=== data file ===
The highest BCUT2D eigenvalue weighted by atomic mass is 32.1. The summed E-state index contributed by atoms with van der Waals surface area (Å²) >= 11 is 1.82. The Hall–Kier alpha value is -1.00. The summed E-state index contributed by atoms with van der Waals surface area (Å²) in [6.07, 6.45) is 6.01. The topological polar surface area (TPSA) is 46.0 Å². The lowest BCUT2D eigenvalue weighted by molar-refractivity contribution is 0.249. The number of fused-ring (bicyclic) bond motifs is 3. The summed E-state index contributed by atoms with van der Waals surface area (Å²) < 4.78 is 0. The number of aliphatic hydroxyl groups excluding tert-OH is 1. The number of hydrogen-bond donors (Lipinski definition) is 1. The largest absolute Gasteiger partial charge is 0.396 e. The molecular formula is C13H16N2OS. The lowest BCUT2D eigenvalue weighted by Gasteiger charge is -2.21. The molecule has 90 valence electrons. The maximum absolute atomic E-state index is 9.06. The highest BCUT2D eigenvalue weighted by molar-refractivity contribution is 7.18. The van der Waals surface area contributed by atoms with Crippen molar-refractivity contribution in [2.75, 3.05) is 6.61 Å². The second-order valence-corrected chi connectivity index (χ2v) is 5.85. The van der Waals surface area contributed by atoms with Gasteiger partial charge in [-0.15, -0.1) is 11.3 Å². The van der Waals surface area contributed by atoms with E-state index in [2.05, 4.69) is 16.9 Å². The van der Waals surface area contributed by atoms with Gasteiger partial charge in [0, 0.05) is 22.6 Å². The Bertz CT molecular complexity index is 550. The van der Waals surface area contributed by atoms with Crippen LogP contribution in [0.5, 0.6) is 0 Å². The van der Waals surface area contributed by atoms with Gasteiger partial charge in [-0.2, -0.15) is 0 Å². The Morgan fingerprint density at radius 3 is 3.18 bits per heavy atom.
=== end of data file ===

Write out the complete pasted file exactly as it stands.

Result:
The highest BCUT2D eigenvalue weighted by atomic mass is 32.1. The summed E-state index contributed by atoms with van der Waals surface area (Å²) >= 11 is 1.82. The Hall–Kier alpha value is -1.00. The summed E-state index contributed by atoms with van der Waals surface area (Å²) in [6.07, 6.45) is 6.01. The topological polar surface area (TPSA) is 46.0 Å². The lowest BCUT2D eigenvalue weighted by molar-refractivity contribution is 0.249. The number of fused-ring (bicyclic) bond motifs is 3. The summed E-state index contributed by atoms with van der Waals surface area (Å²) < 4.78 is 0. The number of aliphatic hydroxyl groups excluding tert-OH is 1. The number of hydrogen-bond donors (Lipinski definition) is 1. The largest absolute Gasteiger partial charge is 0.396 e. The molecular formula is C13H16N2OS. The lowest BCUT2D eigenvalue weighted by Gasteiger charge is -2.21. The molecule has 90 valence electrons. The maximum absolute atomic E-state index is 9.06. The highest BCUT2D eigenvalue weighted by molar-refractivity contribution is 7.18. The van der Waals surface area contributed by atoms with Crippen molar-refractivity contribution in [2.75, 3.05) is 6.61 Å². The second-order valence-corrected chi connectivity index (χ2v) is 5.85. The van der Waals surface area contributed by atoms with Gasteiger partial charge in [-0.15, -0.1) is 11.3 Å². The van der Waals surface area contributed by atoms with E-state index in [2.05, 4.69) is 16.9 Å². The van der Waals surface area contributed by atoms with Gasteiger partial charge in [0, 0.05) is 22.6 Å². The Bertz CT molecular complexity index is 550. The van der Waals surface area contributed by atoms with Crippen LogP contribution in [0.5, 0.6) is 0 Å². The van der Waals surface area contributed by atoms with Gasteiger partial charge in [-0.2, -0.15) is 0 Å². The Morgan fingerprint density at radius 3 is 3.18 bits per heavy atom.